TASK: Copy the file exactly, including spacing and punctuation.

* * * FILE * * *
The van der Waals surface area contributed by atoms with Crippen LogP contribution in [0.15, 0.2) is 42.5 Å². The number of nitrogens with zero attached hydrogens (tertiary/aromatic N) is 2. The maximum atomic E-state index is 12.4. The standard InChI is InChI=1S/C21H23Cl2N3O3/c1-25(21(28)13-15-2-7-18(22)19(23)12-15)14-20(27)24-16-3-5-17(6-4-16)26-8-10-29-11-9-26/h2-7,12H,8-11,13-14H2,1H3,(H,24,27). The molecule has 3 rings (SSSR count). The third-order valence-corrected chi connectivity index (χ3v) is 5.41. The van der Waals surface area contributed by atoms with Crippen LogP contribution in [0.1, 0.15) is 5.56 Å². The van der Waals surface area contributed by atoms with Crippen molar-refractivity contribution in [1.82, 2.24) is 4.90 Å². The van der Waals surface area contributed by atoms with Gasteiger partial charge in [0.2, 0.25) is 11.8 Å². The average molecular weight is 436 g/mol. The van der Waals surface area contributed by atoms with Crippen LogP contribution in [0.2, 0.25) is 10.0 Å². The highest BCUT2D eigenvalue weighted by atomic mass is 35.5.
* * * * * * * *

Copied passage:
The van der Waals surface area contributed by atoms with Crippen LogP contribution in [0.15, 0.2) is 42.5 Å². The number of nitrogens with zero attached hydrogens (tertiary/aromatic N) is 2. The maximum atomic E-state index is 12.4. The standard InChI is InChI=1S/C21H23Cl2N3O3/c1-25(21(28)13-15-2-7-18(22)19(23)12-15)14-20(27)24-16-3-5-17(6-4-16)26-8-10-29-11-9-26/h2-7,12H,8-11,13-14H2,1H3,(H,24,27). The molecule has 3 rings (SSSR count). The third-order valence-corrected chi connectivity index (χ3v) is 5.41. The van der Waals surface area contributed by atoms with Crippen LogP contribution in [0.1, 0.15) is 5.56 Å². The van der Waals surface area contributed by atoms with Crippen molar-refractivity contribution in [1.82, 2.24) is 4.90 Å². The van der Waals surface area contributed by atoms with Gasteiger partial charge in [0.2, 0.25) is 11.8 Å². The average molecular weight is 436 g/mol. The van der Waals surface area contributed by atoms with Crippen LogP contribution in [0.2, 0.25) is 10.0 Å². The highest BCUT2D eigenvalue weighted by atomic mass is 35.5.